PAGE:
Before these devices were developed, the player was taken to hospital for defibrillation in the A&E dept. The survival from cardiac arrest reduces by up to 10% for every minute that is lost and therefore it was very rare for a player to be revived. We now have more cardiac screening and even tiny implantable defibrillators that are permanently sited in some players' chests that shock automatically if needed.

The equipment used for the removal of players from the field has developed including the new Ferno scoop stretcher (although this is actually based on the same metal scoop-stretcher we used in 1982).  All the kit we use to treat and remove players from the field of play is based on designs used for the management of trauma by the ambulance service.

What do you see in the future for Sports Trauma Management?

With the continued development of sports science, the players will continue to get stronger and faster, this increases the force when they collide and therefore the incidence of serious injury will only increase. Governing bodies need to ensure they give the correct safety guidance to anyone participating in their sport and provide the resources to ensure the medical staff maintain their skills.

We will continue to provide our courses and will use new technology including online resources to help in the education process.

Funniest memory covering a sporting event?

One memorable moment was during a warm-up session with the Welsh football team when I was helping to return balls for the players. Robbie Savage kicked the ball towards me and as I went to return the ball, my leg flew straight into the air and I landed winded, flat on my back. I can remember seeing John Hartson stood over me asking if I was alright, very embarrassing for the Paramedic there to look after the players!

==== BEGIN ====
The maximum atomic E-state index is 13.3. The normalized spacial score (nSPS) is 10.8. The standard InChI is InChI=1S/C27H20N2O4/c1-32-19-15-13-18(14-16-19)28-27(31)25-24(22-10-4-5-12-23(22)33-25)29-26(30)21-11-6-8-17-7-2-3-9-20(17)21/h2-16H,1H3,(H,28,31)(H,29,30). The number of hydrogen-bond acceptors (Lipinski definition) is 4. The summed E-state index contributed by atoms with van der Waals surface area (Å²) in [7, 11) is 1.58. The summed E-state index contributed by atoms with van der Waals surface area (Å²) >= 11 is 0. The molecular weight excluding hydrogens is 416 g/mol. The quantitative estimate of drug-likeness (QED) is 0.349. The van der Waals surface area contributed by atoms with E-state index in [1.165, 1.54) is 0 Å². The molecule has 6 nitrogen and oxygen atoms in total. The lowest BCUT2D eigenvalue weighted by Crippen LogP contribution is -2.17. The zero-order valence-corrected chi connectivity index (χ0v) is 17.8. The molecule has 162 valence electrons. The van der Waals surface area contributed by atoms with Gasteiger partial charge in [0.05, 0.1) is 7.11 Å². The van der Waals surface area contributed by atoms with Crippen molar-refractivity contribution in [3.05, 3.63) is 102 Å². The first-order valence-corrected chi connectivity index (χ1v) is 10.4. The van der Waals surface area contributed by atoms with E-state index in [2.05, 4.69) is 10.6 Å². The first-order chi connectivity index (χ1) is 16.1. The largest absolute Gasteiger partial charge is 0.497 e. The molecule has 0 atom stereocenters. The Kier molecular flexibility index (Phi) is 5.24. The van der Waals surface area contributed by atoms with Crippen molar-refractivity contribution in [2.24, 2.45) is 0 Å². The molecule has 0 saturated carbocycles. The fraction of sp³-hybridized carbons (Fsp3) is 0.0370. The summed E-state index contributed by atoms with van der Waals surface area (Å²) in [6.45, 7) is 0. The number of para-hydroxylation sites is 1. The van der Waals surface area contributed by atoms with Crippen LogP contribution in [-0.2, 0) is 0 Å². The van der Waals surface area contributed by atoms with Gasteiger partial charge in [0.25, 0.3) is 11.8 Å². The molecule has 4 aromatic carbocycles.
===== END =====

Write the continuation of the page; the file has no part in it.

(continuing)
First Aid for Martial Arts - Get Equipped for Spinning Kicks

Does your martial arts tournament have the  right medical cover?

First Aid for martial arts tournaments is never straightforward! My son has been doing Taekwondo for almost 7 years now. As parents, my wife Ceri and I know exactly what sort of injuries can (and do!) occur.

We've provided medical cover & First Aid for martial arts competitions for several years as Nurse Practitioners at Lubas. We've managed all manner of injuries, from nose bleeds, sprains & strains to suspected fractures, serious cuts & nasty head injuries.

So here are a few things you must consider when providing first aid for martial arts...

Medical qualifications

As Lubas Sports Trauma Management instructors, Ceri and I have the knowledge & skills required to provide medical cover at martial arts competitions.

When employing medics for any sport, it's essential they have the correct level of training. We work closely with Cardiff Martial Arts who's number 1 priority is competitor safety.